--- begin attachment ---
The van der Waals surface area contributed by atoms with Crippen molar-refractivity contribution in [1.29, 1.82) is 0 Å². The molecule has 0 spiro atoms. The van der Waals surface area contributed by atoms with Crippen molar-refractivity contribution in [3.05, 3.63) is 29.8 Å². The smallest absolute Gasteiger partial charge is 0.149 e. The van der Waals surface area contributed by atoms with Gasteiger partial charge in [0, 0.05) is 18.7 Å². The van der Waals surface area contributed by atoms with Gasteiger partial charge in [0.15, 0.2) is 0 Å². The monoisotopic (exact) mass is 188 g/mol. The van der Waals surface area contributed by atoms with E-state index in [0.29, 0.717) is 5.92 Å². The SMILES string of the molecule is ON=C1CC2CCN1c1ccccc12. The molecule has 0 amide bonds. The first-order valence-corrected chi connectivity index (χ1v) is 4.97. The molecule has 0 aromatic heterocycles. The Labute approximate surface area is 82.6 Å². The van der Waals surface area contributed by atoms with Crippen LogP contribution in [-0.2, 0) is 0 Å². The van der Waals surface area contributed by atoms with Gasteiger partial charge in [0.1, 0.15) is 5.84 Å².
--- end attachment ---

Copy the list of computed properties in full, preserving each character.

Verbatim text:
The van der Waals surface area contributed by atoms with Crippen molar-refractivity contribution in [1.29, 1.82) is 0 Å². The molecule has 0 spiro atoms. The van der Waals surface area contributed by atoms with Crippen molar-refractivity contribution in [3.05, 3.63) is 29.8 Å². The smallest absolute Gasteiger partial charge is 0.149 e. The van der Waals surface area contributed by atoms with Gasteiger partial charge in [0, 0.05) is 18.7 Å². The van der Waals surface area contributed by atoms with Gasteiger partial charge in [0.15, 0.2) is 0 Å². The monoisotopic (exact) mass is 188 g/mol. The van der Waals surface area contributed by atoms with E-state index in [0.29, 0.717) is 5.92 Å². The SMILES string of the molecule is ON=C1CC2CCN1c1ccccc12. The molecule has 0 amide bonds. The first-order valence-corrected chi connectivity index (χ1v) is 4.97. The molecule has 0 aromatic heterocycles. The Labute approximate surface area is 82.6 Å². The van der Waals surface area contributed by atoms with Crippen LogP contribution in [-0.2, 0) is 0 Å². The van der Waals surface area contributed by atoms with Gasteiger partial charge in [0.1, 0.15) is 5.84 Å².